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Diabetes & COVID-19

While we are learning more every day, there is still limited information on whether people with diabetes are more likely to get COVID-19 than the general public. Below is general guidance on COVID-19 as it relates to people with diabetes; however, we advise you consult your doctor for the most current guidance and recommendations on specific aspects of your treatment.

Helpful Links

 The American Diabetes Association

COVID-19 & Diabetes Flyer (PDF)

​Frequently Asked Questions

If I have diabetes, am I more likely to get COVID-19?

No, it does not appear people with diabetes are more likely to be infected.

If I get COVID-19, will I be sicker than those who do not have diabetes?

People with diabetes do face a higher chance of serious complications from COVID-19. If diabetes is well-managed, the risk of severe illness is similar to that of the general public. If diabetes is not well-managed and blood sugars fluctuate, the risk for diabetes-related complications increases. Having heart disease or other illnesses in addition to diabetes could worsen the effect of COVID-19, like other viral infections, due to your body’s ability to fight off an infection is compromised.

Viral infections can also increase inflammation in people with diabetes. This leads to above-target blood sugars, and could also contribute to complications.

When sick with a viral infection, people with diabetes face an increased risk of DKA (diabetic ketoacidosis), most common in people with type 1 diabetes. DKA can make it difficult to manage fluid intake and electrolyte levels – which is key to managing sepsis. Sepsis and septic shock are two serious complications experienced by those with COVID-19.

What are the symptoms of coronavirus (COVID-19)?

Symptoms include fever, cough, and shortness of breath – similar to what you may feel with influenza or a bad cold. If you feel like you are developing symptoms, call your doctor.

When you call:

  • Have your glucose reading available
  • Have your ketone reading available
  • Keep track of your fluid consumption and report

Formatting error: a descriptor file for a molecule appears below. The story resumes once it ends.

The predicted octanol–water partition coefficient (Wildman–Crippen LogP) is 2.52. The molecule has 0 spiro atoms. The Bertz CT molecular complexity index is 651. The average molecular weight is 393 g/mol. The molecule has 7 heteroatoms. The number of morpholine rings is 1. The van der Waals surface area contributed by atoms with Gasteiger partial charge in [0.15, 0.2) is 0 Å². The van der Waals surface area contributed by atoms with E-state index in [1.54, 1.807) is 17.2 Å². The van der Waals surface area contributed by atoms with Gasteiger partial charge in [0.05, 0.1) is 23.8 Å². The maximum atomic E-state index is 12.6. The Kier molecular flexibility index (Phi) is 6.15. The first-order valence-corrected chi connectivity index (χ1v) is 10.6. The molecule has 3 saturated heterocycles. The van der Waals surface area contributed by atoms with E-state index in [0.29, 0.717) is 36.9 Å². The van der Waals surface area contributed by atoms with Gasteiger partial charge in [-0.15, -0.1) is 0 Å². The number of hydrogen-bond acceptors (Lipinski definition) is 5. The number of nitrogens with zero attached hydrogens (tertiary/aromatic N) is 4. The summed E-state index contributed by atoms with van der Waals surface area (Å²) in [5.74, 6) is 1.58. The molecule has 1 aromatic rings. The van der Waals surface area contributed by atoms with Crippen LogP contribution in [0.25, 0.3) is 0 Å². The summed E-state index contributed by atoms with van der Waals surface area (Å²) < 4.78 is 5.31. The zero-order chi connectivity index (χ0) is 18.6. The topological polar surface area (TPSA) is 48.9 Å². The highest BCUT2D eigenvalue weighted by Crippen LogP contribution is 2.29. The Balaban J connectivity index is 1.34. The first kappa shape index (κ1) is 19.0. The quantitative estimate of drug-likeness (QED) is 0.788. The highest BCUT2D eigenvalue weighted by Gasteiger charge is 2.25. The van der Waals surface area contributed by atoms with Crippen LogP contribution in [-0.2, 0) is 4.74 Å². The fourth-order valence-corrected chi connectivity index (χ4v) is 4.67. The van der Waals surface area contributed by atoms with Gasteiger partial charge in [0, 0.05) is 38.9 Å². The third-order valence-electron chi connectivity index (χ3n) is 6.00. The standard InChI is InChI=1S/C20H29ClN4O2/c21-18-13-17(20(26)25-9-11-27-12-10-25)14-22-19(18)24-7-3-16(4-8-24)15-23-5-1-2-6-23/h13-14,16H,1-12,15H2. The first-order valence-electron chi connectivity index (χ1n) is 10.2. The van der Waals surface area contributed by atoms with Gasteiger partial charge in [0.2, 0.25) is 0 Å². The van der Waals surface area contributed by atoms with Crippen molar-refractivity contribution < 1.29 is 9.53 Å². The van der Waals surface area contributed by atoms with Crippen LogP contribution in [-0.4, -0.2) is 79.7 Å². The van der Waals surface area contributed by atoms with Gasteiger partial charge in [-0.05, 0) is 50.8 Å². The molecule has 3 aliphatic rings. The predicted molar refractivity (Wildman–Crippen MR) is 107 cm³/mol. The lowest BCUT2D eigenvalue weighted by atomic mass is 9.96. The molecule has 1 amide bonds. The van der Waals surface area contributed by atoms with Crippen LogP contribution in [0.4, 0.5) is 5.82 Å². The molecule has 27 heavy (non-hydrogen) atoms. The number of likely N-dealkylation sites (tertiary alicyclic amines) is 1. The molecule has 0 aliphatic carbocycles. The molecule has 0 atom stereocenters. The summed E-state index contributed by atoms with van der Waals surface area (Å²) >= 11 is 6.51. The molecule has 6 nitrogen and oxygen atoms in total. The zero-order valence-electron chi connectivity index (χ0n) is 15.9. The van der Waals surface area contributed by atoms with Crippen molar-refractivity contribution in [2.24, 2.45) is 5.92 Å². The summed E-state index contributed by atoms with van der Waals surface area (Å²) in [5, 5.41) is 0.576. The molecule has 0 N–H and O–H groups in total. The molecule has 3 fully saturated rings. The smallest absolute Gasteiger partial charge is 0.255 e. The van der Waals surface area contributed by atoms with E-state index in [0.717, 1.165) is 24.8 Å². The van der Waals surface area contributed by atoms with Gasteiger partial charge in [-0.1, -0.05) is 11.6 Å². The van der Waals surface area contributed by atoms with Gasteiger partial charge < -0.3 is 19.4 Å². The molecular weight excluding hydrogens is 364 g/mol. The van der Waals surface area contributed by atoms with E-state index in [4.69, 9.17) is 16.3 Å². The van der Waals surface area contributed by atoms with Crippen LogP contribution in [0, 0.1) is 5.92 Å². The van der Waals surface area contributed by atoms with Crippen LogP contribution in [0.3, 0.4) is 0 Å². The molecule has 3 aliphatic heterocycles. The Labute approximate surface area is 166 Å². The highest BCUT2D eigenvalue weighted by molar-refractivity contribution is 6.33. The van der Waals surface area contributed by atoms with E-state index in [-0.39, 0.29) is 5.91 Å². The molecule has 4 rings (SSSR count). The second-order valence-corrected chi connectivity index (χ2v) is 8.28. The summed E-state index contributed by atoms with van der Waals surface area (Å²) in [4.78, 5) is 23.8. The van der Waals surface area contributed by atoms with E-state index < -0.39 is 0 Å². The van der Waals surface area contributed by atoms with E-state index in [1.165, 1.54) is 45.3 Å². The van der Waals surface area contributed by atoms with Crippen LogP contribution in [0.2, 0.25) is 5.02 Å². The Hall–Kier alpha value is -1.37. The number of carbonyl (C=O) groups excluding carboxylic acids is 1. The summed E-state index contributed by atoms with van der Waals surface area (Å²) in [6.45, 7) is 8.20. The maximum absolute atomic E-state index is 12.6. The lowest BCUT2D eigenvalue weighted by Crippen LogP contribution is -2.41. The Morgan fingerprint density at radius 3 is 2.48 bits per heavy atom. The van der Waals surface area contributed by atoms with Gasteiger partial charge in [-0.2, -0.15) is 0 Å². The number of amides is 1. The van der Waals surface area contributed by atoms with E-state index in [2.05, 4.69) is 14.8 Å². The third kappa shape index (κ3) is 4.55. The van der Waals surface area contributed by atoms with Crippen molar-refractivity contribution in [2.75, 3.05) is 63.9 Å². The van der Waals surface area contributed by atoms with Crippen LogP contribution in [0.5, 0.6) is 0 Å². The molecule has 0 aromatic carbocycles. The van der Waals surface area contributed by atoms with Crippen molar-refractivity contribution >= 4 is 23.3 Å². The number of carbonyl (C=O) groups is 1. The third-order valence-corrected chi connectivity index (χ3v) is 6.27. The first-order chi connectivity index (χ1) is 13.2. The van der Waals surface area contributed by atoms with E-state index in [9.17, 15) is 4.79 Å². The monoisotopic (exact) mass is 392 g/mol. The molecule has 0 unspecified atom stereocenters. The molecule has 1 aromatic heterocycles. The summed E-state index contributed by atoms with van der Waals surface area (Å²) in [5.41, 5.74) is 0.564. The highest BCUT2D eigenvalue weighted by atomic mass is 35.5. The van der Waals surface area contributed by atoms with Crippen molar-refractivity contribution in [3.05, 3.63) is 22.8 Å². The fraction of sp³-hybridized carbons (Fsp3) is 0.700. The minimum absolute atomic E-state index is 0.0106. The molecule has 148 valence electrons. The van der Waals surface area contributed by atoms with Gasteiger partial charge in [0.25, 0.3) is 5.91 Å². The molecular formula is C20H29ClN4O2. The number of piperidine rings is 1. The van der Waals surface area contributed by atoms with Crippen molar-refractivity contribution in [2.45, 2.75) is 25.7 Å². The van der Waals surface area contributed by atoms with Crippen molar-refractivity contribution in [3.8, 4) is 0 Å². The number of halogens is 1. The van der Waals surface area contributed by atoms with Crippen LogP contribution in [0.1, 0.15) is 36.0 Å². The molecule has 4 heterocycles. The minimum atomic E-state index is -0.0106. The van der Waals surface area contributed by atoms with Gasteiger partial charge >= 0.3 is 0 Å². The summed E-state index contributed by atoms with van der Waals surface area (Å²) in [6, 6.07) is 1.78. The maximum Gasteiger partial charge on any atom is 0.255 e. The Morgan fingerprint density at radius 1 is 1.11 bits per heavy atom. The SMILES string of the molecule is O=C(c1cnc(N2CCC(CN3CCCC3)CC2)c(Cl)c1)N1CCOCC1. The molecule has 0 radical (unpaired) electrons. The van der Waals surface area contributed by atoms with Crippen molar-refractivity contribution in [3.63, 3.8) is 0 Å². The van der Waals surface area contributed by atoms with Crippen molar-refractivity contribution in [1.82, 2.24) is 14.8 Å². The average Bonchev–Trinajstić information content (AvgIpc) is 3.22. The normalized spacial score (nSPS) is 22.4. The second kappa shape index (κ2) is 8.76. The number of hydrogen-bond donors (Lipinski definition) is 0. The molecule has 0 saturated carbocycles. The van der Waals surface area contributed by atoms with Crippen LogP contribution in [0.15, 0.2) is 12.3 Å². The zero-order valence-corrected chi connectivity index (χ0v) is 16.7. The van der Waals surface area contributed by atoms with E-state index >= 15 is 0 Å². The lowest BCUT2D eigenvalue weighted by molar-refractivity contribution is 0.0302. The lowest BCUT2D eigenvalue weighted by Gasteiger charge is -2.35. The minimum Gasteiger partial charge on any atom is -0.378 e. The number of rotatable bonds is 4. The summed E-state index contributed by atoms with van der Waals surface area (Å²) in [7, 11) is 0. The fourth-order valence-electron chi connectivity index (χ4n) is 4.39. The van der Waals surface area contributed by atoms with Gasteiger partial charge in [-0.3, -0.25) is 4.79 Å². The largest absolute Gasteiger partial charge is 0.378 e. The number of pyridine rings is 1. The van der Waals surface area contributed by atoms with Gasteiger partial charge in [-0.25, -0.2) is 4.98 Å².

• State your symptoms clearly
  • Ask your questions on how to manage your diabetes

Are the risks different for people with type 1 and type 2 diabetes?

No, it does not appear COVID-19 affects people with type 1 and type 2 diabetes differently. Symptoms and risk varies by age, complications and how well diabetes is being managed.

Will COVID-19 impact my access to insulin and other diabetes supplies?

Manufacturers are reporting no impact on current manufacturing and distribution for insulin and supplies at this time, but that is subject to change. If you are struggling to pay for insulin or know someone who is, the American Diabetes Association has resources to help at InsulinHelp.org.

What can I expect when I arrive for my visit? What is the visitor policy?

To practice social distancing, clinics are assessing all visits to determine if appointments may be safely delayed and rescheduled. If your appointment is delayed, a member of your care team will contact you to discuss diabetes management, answer questions and reschedule the visit. Where possible, virtual care visits (telehealth) will be used to connect you with your care team from the safety of your own home.

While screening policies and procedures are subject to change as new information evolves, you will be screened upon entry to the building/hospital for your visit. View OU Medicine’s most recent visitor policy here.

*Disclaimer: The COVID-19 pandemic is an evolving challenge. The data and recommendations are changing rapidly as healthcare professionals attempt to best care for both unaffected and affected patients. For more information, please visit oumedicine.com/covid.*